“For example,” Myers said. “I sent a simple email request to Mr. Garza about when two streets were scheduled to be resurfaced. His reply was that he could not talk to me.”

Myers said she had been going through Reynolds since that point, but would rather be getting her information directly from staff.

“For instance, when you’re talking about financial matters, Dick Barker is the expert,” she said. “I should have to call the city administrator for every little thing? I shouldn’t have to call the city administrator or the chief of staff of the mayor to find out when a street is going to be resurfaced.”

Majestic Candies Company is coming to town. Just not yet.

“We’re not on schedule for July, unfortunately,” said Majestic’s Don Perrotta on Wednesday.

Hailed by local officials as a company that will invest $6 million and bring over 100 jobs to the area over several years, Majestic was slated to open up shop in July. That start date has been pushed to August.

“Looks like it’s going to be probably the middle of August before we try to test out our equipment and start making some candy,” Perrotta said, adding that the business would be up and running later that month.

Apparently, the H.T. Hackney building on W Government Street—where the business will reside—has required more preparation than expected.

“This old tobacco place, you can’t get it clean enough,” said Perrotta. “It’s just full of cigar and tobacco smoke.”

Once work on the building is complete, the candy company’s digs will feature a production floor, as well as a glassed-in viewing hallway. The hallway will allow visitors to watch the candies being made.

Majestic Candies focuses on pralines. Perrotta said a third of the business is pralines, but they soon plan to branch out into chocolates.

“They’re almost as addictive as the pralines,” he said.

Currently, Majestic employs between seven and 10 people. The company will begin hiring more people—“slowly”—in August. Perrotta said he’s looking to have 30 employees by the end of the year, with that number increased to 100 by 2014.

Majestic Candies has its roots in a “small shop” in Spanish Fort, Ala. This venture, however, is a new endeavor—and much bigger, as the Spanish Fort shop only produced between 1,200 and 1,500 pieces of candy each week.

“This is a one of a kind, first-time operation,” Perrotta said, noting that the Pensacola facility will be able to produce 6,000 pieces of candy each hour. “That’s quite a big difference.”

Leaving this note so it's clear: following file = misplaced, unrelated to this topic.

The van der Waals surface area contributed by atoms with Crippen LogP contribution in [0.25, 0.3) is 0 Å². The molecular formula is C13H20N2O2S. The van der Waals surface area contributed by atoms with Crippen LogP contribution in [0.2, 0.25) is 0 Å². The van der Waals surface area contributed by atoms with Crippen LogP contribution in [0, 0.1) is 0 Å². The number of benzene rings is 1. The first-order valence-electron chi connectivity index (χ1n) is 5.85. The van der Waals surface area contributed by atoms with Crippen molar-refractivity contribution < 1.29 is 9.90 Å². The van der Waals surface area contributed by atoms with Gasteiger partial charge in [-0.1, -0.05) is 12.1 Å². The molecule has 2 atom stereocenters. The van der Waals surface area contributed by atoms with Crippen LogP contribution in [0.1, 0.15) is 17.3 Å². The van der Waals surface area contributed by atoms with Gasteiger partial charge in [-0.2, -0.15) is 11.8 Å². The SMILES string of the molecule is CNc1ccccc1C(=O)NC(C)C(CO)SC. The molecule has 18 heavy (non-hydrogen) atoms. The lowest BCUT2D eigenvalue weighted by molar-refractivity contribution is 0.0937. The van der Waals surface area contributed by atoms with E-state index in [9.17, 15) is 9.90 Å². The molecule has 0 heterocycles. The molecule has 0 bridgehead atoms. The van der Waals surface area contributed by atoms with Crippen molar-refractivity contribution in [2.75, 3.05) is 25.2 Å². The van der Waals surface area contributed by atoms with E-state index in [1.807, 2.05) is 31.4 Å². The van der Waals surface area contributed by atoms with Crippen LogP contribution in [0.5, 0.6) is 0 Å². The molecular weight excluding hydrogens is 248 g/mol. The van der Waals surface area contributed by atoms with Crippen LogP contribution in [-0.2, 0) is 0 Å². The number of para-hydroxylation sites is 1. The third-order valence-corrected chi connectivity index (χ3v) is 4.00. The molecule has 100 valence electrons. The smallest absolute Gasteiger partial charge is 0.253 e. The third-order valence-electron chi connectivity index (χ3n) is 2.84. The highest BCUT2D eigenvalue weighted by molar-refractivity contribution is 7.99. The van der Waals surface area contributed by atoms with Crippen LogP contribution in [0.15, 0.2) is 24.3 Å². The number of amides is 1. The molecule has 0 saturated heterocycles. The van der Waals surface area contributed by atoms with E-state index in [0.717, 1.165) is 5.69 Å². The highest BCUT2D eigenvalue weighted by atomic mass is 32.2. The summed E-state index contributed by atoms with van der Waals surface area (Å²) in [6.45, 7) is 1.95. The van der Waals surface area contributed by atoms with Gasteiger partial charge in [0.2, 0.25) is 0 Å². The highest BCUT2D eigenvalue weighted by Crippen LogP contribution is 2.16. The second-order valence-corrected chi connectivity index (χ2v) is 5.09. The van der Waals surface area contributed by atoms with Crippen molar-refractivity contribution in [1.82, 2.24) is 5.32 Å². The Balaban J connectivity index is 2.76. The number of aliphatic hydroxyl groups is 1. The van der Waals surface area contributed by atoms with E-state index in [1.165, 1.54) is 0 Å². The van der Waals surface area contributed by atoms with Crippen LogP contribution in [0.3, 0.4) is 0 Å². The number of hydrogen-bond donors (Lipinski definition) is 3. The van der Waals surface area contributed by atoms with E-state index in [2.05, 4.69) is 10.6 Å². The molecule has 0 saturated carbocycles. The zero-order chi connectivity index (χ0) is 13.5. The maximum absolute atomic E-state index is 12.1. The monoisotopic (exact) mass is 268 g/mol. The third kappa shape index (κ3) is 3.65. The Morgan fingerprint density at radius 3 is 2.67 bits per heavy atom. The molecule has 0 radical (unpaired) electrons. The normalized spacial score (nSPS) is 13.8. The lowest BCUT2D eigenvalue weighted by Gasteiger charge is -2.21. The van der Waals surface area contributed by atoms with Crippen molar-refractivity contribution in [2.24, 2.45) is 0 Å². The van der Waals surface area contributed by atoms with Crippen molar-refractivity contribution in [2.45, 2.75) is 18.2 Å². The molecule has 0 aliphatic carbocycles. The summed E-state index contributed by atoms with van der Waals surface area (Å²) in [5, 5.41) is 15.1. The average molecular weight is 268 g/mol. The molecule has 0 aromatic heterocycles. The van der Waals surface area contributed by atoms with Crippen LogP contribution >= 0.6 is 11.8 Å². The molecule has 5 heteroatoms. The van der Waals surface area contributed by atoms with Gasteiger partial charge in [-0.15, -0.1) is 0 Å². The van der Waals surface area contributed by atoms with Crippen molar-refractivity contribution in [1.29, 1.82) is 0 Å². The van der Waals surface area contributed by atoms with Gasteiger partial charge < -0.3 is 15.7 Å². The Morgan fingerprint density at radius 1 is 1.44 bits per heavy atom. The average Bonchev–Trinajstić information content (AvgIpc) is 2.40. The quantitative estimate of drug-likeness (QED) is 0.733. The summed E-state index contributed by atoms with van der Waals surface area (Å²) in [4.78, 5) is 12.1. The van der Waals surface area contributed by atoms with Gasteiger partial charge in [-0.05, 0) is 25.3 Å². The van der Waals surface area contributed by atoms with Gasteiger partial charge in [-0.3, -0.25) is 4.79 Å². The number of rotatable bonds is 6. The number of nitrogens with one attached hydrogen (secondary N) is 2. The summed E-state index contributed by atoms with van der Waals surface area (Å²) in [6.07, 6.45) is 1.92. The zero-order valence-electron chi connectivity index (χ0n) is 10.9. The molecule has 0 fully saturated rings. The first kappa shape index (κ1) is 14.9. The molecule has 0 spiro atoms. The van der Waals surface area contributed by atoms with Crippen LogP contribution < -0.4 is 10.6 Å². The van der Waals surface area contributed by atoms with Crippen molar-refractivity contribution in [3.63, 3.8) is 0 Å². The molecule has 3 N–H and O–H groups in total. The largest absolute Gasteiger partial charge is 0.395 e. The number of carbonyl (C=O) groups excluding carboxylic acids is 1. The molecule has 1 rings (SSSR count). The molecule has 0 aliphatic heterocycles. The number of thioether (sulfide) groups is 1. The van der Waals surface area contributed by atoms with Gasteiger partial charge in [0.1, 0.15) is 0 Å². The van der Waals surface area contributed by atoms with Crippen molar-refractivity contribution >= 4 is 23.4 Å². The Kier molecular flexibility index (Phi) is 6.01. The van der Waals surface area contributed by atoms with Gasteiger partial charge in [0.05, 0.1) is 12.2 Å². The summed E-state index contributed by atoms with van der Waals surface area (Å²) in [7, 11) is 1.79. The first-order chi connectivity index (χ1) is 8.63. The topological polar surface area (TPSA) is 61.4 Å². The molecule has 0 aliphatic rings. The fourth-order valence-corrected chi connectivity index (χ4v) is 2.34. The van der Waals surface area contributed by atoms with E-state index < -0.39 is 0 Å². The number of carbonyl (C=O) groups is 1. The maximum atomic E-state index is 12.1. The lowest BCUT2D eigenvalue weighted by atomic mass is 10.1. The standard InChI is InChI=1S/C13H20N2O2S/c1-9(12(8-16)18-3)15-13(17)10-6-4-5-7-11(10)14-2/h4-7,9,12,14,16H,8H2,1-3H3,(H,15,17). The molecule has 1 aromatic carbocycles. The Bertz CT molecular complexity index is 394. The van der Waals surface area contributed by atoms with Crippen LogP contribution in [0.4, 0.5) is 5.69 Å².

The Coal Ash Stash Debate
Two years ago, the U.S. Environmental Protection Agency proposed federal standards for coal ash, the byproduct of burning coal. That proposal never went anywhere.

On June 21—two years to the day since the EPA proposals—the U.S. House of Representatives voted to instruct the Transportation Conference Committee to keep language in the highway bill currently being considered that would block the EPA from designating coal ash as hazardous waste. The language—in the form of an amendment by West Virginia Republican Rep. David McKinley—is included in the House’s Surface and Transportation Extension Act of 2012.

“This is definitely a timely topic,” said Emily Enderle, from Earthjustice, during a June 21 conference call addressing coal ash. “We generate enough coal ash every year to fill boxcars from the North Pole to the South Pole.”

According to the EPA, coal ash contains “a broad range of metals, including arsenic, selenium and cadmium.” The agency estimates that more than 136 million tons of coal ash—or, coal combustion residuals—are produced annually.
Power companies, which burn coal to produce electricity, store coal ash in ponds or landfills. If “scrubbers” are employed at the facility to scrub emissions, the ash is turned into a synthetic form of gypsum—flue gas desulfurized gypsum.
Currently, coal ash is unregulated at the federal level. This worries environmental groups due to the risk of the stored ash—and related metals—leeching into groundwater.